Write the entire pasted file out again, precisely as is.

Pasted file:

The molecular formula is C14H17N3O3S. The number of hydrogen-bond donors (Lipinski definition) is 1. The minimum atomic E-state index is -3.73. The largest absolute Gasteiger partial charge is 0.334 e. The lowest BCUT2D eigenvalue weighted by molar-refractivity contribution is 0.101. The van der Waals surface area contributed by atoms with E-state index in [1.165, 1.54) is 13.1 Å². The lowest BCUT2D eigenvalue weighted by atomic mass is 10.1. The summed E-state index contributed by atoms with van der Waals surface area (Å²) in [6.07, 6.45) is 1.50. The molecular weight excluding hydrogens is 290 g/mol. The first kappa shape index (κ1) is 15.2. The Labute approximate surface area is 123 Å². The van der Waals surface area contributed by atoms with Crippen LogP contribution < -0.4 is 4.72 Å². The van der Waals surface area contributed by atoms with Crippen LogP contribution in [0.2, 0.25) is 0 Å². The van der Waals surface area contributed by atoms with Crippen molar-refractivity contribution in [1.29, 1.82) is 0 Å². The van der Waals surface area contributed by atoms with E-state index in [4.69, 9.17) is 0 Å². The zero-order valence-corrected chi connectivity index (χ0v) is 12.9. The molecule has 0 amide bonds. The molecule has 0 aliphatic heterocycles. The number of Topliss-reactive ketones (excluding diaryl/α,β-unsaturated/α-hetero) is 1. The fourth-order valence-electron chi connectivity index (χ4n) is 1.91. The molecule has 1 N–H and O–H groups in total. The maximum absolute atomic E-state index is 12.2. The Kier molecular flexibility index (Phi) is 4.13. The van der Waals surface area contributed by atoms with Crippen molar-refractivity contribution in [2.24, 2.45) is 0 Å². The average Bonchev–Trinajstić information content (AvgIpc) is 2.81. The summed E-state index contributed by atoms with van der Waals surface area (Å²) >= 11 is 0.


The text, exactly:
The molecular formula is C14H17N3O3S. The number of hydrogen-bond donors (Lipinski definition) is 1. The minimum atomic E-state index is -3.73. The largest absolute Gasteiger partial charge is 0.334 e. The lowest BCUT2D eigenvalue weighted by molar-refractivity contribution is 0.101. The van der Waals surface area contributed by atoms with E-state index in [1.165, 1.54) is 13.1 Å². The lowest BCUT2D eigenvalue weighted by atomic mass is 10.1. The summed E-state index contributed by atoms with van der Waals surface area (Å²) in [6.07, 6.45) is 1.50. The molecular weight excluding hydrogens is 290 g/mol. The first kappa shape index (κ1) is 15.2. The Labute approximate surface area is 123 Å². The van der Waals surface area contributed by atoms with Crippen LogP contribution < -0.4 is 4.72 Å². The van der Waals surface area contributed by atoms with Crippen LogP contribution in [0.2, 0.25) is 0 Å². The van der Waals surface area contributed by atoms with Crippen molar-refractivity contribution in [1.29, 1.82) is 0 Å². The van der Waals surface area contributed by atoms with E-state index in [4.69, 9.17) is 0 Å². The zero-order valence-corrected chi connectivity index (χ0v) is 12.9. The molecule has 0 amide bonds. The molecule has 0 aliphatic heterocycles. The number of Topliss-reactive ketones (excluding diaryl/α,β-unsaturated/α-hetero) is 1. The fourth-order valence-electron chi connectivity index (χ4n) is 1.91. The molecule has 1 N–H and O–H groups in total. The maximum absolute atomic E-state index is 12.2. The Kier molecular flexibility index (Phi) is 4.13. The van der Waals surface area contributed by atoms with Crippen molar-refractivity contribution in [2.24, 2.45) is 0 Å². The average Bonchev–Trinajstić information content (AvgIpc) is 2.81. The summed E-state index contributed by atoms with van der Waals surface area (Å²) >= 11 is 0.